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Metabolomics during canine pregnancy and lactation

  • Sebastian P. Arlt ,

    Roles Conceptualization, Data curation, Formal analysis, Investigation, Methodology, Project administration, Resources, Supervision, Validation, Writing – original draft, Writing – review & editing (SPA); (AB)

    Affiliations Clinic of Reproductive Medicine, Vetsuisse Faculty, University of Zurich, Zurich, Switzerland, Clinic for Animal Reproduction, Faculty of Veterinary Medicine, Freie Universitaet Berlin, Berlin, Germany

  • Claudia Ottka,

    Roles Data curation, Investigation, Methodology, Validation, Writing – review & editing

    Affiliation PetBiomics Ltd, Helsinki, Finland

  • Hannes Lohi,

    Roles Data curation, Investigation, Methodology, Resources, Writing – review & editing

    Affiliations PetBiomics Ltd, Helsinki, Finland, Department of Veterinary Biosciences and Department of Medical and Clinical Genetics, University of Helsinki, Helsinki, Finland, Folkhälsan Research Center, Helsinki, Finland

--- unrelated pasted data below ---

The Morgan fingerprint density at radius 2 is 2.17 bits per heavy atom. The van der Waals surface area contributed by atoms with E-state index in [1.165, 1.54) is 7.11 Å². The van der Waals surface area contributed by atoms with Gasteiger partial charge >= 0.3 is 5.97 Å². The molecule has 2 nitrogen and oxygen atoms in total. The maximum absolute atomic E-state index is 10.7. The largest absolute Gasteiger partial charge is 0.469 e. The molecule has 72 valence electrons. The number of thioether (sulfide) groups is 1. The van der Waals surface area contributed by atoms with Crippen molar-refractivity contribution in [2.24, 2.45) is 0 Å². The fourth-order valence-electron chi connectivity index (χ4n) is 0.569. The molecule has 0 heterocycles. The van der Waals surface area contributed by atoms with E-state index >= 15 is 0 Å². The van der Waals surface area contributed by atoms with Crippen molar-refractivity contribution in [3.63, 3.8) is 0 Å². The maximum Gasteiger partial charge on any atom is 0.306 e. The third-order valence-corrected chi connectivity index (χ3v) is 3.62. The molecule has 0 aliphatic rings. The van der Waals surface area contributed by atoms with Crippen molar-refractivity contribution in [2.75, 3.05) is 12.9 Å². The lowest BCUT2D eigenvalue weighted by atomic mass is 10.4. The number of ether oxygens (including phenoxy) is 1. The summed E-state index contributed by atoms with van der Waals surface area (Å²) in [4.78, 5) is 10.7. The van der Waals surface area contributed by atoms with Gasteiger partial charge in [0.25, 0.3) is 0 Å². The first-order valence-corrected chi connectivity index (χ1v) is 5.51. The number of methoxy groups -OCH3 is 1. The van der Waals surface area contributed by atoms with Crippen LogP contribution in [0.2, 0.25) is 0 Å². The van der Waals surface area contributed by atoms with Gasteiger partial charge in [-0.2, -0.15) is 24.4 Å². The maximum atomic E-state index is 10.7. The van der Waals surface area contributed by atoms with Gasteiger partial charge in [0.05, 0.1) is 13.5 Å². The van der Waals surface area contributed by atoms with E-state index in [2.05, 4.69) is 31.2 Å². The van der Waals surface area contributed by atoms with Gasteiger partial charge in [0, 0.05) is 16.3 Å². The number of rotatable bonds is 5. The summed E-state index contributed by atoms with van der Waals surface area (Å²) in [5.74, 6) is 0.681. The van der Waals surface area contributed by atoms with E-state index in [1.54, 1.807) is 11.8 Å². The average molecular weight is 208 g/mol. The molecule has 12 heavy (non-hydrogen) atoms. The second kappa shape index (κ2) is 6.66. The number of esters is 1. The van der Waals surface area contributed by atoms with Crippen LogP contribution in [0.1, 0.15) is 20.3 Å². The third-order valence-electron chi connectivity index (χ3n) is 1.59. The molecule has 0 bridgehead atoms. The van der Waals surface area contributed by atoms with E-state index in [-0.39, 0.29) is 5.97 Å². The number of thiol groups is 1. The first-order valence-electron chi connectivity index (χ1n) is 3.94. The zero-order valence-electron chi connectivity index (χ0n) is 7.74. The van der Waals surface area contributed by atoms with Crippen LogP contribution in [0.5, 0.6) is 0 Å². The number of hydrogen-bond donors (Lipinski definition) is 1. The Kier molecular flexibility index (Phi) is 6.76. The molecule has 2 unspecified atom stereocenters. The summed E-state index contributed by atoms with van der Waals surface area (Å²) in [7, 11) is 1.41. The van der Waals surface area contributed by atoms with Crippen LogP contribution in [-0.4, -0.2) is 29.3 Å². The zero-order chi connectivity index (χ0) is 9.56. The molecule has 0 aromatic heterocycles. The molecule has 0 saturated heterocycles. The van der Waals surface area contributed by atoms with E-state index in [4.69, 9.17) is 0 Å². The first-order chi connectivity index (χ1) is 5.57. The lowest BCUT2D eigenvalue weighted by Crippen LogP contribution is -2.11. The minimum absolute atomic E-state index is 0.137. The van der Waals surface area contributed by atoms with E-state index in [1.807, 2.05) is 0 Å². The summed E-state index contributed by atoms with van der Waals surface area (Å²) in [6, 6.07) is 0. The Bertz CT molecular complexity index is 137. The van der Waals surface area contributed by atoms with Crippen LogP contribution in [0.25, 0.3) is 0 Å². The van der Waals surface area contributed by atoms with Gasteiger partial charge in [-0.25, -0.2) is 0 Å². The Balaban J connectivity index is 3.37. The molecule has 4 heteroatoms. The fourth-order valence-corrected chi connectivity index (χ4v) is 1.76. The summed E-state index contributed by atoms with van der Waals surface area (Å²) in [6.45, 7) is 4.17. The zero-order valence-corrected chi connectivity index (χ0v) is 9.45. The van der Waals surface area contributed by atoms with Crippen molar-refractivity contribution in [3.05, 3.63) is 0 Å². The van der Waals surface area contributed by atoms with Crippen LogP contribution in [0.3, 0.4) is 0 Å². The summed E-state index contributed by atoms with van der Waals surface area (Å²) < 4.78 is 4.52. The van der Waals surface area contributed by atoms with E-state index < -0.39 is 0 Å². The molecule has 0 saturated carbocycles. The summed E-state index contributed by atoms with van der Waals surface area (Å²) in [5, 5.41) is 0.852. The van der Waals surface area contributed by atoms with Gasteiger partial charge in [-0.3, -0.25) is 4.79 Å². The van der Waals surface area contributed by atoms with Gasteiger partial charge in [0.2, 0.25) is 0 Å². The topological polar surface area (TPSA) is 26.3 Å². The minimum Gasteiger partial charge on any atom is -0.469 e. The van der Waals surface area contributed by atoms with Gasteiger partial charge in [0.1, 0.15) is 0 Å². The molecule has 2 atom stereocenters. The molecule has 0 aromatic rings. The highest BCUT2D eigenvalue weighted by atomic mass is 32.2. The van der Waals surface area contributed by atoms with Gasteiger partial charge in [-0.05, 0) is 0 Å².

• Janna Hinderer,

    Roles Data curation, Investigation, Writing – review & editing

    Affiliation Clinic for Animal Reproduction, Faculty of Veterinary Medicine, Freie Universitaet Berlin, Berlin, Germany

  • Julia Lüdeke,

    Roles Data curation, Investigation, Writing – review & editing

    Affiliation Clinic for Animal Reproduction, Faculty of Veterinary Medicine, Freie Universitaet Berlin, Berlin, Germany

  • Elisabeth Müller,

    Roles Investigation, Resources, Writing – review & editing

    Affiliation Laboklin GmbH & Co KG, Bad Kissingen, Germany

  • Corinna Weber,

    Roles Investigation, Resources, Writing – review & editing

    Affiliation Laboklin GmbH & Co KG, Bad Kissingen, Germany

  • Barbara Kohn,

    Roles Investigation, Writing – review & editing

    Affiliation Clinic for Small Animals, Faculty of Veterinary Medicine, Freie Universitaet Berlin, Berlin, Germany

  • Alexander Bartel

    Roles Formal analysis, Methodology, Visualization, Writing – original draft, Writing – review & editing (SPA); (AB)

    Affiliation Institute for Veterinary Epidemiology and Biostatistics, Faculty of Veterinary Medicine, Freie Universitaet Berlin, Berlin, Germany